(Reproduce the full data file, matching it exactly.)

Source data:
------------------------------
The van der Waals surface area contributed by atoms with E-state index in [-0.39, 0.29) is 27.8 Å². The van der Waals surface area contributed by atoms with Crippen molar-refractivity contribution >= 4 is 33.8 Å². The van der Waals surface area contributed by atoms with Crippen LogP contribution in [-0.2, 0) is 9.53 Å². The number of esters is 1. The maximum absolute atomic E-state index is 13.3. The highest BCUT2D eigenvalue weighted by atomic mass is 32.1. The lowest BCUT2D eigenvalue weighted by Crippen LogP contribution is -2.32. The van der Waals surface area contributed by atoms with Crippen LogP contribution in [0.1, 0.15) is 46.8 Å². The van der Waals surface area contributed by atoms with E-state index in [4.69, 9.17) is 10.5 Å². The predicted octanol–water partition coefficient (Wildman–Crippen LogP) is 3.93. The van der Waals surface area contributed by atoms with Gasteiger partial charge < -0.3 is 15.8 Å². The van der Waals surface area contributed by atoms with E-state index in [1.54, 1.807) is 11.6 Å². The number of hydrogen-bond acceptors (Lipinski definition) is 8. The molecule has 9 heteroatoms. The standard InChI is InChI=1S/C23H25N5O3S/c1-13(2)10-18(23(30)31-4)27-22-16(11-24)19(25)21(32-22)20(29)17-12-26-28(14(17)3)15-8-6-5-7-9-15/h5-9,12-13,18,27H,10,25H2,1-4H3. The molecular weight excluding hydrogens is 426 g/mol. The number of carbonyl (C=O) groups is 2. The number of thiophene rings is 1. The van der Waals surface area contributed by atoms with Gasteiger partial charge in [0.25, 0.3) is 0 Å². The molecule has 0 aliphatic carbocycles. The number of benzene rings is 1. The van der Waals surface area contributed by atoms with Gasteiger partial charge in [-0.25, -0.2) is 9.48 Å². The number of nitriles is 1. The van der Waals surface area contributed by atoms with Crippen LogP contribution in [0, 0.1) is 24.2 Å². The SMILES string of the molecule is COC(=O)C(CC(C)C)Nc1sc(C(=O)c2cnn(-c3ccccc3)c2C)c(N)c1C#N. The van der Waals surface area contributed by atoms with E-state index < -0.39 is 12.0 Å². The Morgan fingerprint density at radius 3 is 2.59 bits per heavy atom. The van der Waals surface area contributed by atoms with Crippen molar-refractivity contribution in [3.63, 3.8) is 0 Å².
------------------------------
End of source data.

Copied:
The van der Waals surface area contributed by atoms with E-state index in [-0.39, 0.29) is 27.8 Å². The van der Waals surface area contributed by atoms with Crippen molar-refractivity contribution >= 4 is 33.8 Å². The van der Waals surface area contributed by atoms with Crippen LogP contribution in [-0.2, 0) is 9.53 Å². The number of esters is 1. The maximum absolute atomic E-state index is 13.3. The highest BCUT2D eigenvalue weighted by atomic mass is 32.1. The lowest BCUT2D eigenvalue weighted by Crippen LogP contribution is -2.32. The van der Waals surface area contributed by atoms with Crippen LogP contribution in [0.1, 0.15) is 46.8 Å². The van der Waals surface area contributed by atoms with E-state index in [4.69, 9.17) is 10.5 Å². The predicted octanol–water partition coefficient (Wildman–Crippen LogP) is 3.93. The van der Waals surface area contributed by atoms with Gasteiger partial charge < -0.3 is 15.8 Å². The van der Waals surface area contributed by atoms with E-state index in [1.54, 1.807) is 11.6 Å². The number of hydrogen-bond acceptors (Lipinski definition) is 8. The molecule has 9 heteroatoms. The standard InChI is InChI=1S/C23H25N5O3S/c1-13(2)10-18(23(30)31-4)27-22-16(11-24)19(25)21(32-22)20(29)17-12-26-28(14(17)3)15-8-6-5-7-9-15/h5-9,12-13,18,27H,10,25H2,1-4H3. The molecular weight excluding hydrogens is 426 g/mol. The number of carbonyl (C=O) groups is 2. The number of thiophene rings is 1. The van der Waals surface area contributed by atoms with Gasteiger partial charge in [0.25, 0.3) is 0 Å². The molecule has 0 aliphatic carbocycles. The number of benzene rings is 1. The van der Waals surface area contributed by atoms with Gasteiger partial charge in [-0.25, -0.2) is 9.48 Å². The number of nitriles is 1. The van der Waals surface area contributed by atoms with Crippen LogP contribution in [0, 0.1) is 24.2 Å². The SMILES string of the molecule is COC(=O)C(CC(C)C)Nc1sc(C(=O)c2cnn(-c3ccccc3)c2C)c(N)c1C#N. The van der Waals surface area contributed by atoms with E-state index < -0.39 is 12.0 Å². The Morgan fingerprint density at radius 3 is 2.59 bits per heavy atom. The van der Waals surface area contributed by atoms with Crippen molar-refractivity contribution in [3.63, 3.8) is 0 Å².